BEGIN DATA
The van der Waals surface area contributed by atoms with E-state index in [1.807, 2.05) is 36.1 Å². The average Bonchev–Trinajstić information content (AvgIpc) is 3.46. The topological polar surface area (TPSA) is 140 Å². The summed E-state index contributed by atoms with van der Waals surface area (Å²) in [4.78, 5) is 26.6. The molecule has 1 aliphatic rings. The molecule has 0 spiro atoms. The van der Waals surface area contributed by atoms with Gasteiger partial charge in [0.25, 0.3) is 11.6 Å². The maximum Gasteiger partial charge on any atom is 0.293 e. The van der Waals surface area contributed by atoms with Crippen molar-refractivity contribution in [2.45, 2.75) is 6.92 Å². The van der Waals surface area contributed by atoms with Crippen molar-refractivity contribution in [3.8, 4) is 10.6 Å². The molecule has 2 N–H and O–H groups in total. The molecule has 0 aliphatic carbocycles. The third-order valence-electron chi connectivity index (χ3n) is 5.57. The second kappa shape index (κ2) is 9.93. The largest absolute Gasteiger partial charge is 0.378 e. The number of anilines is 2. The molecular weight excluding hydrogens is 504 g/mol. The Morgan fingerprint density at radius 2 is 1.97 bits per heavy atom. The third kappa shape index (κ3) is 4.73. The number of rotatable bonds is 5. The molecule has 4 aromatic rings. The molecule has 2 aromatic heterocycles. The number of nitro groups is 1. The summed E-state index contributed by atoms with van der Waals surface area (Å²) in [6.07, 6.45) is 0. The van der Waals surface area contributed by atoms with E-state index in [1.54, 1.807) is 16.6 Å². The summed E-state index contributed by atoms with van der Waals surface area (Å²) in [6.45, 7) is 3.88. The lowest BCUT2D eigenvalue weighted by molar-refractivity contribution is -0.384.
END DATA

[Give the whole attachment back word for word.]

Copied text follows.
The van der Waals surface area contributed by atoms with E-state index in [1.807, 2.05) is 36.1 Å². The average Bonchev–Trinajstić information content (AvgIpc) is 3.46. The topological polar surface area (TPSA) is 140 Å². The summed E-state index contributed by atoms with van der Waals surface area (Å²) in [4.78, 5) is 26.6. The molecule has 1 aliphatic rings. The molecule has 0 spiro atoms. The van der Waals surface area contributed by atoms with Gasteiger partial charge in [0.25, 0.3) is 11.6 Å². The maximum Gasteiger partial charge on any atom is 0.293 e. The van der Waals surface area contributed by atoms with Crippen molar-refractivity contribution in [2.45, 2.75) is 6.92 Å². The van der Waals surface area contributed by atoms with Crippen molar-refractivity contribution in [3.8, 4) is 10.6 Å². The molecule has 2 N–H and O–H groups in total. The molecule has 0 aliphatic carbocycles. The third-order valence-electron chi connectivity index (χ3n) is 5.57. The second kappa shape index (κ2) is 9.93. The largest absolute Gasteiger partial charge is 0.378 e. The number of anilines is 2. The molecular weight excluding hydrogens is 504 g/mol. The Morgan fingerprint density at radius 2 is 1.97 bits per heavy atom. The third kappa shape index (κ3) is 4.73. The number of rotatable bonds is 5. The molecule has 4 aromatic rings. The molecule has 2 aromatic heterocycles. The number of nitro groups is 1. The summed E-state index contributed by atoms with van der Waals surface area (Å²) in [6.07, 6.45) is 0. The van der Waals surface area contributed by atoms with E-state index in [1.54, 1.807) is 16.6 Å². The summed E-state index contributed by atoms with van der Waals surface area (Å²) in [6.45, 7) is 3.88. The lowest BCUT2D eigenvalue weighted by molar-refractivity contribution is -0.384.